• Joe, I feel your difficult conflict and this is the time of year when you remember what must be the hardest days of your life. We have so many biological cues. For me it’s the blossoming of lupines, but over the years it’s made me happy rather than sad, and I’m grateful I can still walk through the lupine fields this spring. So many people are happy with moving their home after a partner dies. Complete strangers insisted that moving and starting over was the only thing that made them happy–and would make me happy. I knew my decision had to come from within or I had to wait until I felt sure. It sounds like you’re becoming sure. Ah, where to go? It’s been hard to look around during lockdown, but maybe it will get easier now. Does anything draw you? It’s good to live near a support network and I have that here not just with my son. I agree that rootedness can be stagnation, and I also know that someday I’ll have to leave here and that will be OK in its own way. May there be patience and clarity for you.

      • Thank you. Fortunately I have not had anyone try to tell me what would make me happy. The only things that do, anymore, are flowers, growing plants, bees, butterflies, various insects, birds, running water, etc. I would like nothing more than to find a little place not too far out there where I can make space for all those things. Even the fact that it takes 3-4 years for prairie plants to reach maturity and flower is fine with me. I could use that time to establish a support network while the plants and seeds put down their own roots. I just don’t know yet *where.* That’s the hardest part, it seems.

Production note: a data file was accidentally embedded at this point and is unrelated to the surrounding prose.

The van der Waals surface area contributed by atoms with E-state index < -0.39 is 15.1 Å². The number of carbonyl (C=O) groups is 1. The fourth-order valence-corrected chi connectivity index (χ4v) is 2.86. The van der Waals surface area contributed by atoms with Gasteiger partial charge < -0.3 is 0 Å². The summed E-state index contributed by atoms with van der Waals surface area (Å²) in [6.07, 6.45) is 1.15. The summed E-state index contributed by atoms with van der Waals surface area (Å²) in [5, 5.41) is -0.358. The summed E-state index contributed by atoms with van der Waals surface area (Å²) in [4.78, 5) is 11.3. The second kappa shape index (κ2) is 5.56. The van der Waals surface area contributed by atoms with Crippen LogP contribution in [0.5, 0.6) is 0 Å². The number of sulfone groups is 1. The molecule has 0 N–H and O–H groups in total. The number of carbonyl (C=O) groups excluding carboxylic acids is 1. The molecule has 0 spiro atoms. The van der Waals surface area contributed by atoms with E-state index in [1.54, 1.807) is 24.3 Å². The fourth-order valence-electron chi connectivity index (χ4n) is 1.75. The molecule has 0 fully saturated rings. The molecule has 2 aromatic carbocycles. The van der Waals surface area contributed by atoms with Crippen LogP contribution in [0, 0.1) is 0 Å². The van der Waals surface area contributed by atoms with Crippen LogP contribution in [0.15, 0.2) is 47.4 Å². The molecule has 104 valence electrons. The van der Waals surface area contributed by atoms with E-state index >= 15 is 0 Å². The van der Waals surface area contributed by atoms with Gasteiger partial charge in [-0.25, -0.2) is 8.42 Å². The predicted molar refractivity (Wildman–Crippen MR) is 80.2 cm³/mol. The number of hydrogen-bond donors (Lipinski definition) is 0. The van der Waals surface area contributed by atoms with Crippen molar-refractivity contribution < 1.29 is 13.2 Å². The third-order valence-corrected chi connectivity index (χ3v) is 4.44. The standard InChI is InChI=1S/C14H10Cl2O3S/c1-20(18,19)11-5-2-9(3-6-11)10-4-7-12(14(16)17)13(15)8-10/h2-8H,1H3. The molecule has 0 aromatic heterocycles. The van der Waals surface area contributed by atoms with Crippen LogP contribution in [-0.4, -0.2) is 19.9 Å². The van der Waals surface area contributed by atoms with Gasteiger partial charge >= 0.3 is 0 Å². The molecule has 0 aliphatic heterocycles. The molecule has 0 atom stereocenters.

• It feels like you’re zeroing in on what you need to thrive. Maybe with covid backing off, you can visit a few places and see what feels right. Let me know what comes up.

  11. My dear Elaine, I am sorry for my belated comment, as you might remember, about my situation with the twilight feelings.
    I always need to have enough time to read your articles because I want to read every word and take them fully in my heart. I am so glad that Anthony moved to your area, and you do not need to move to him.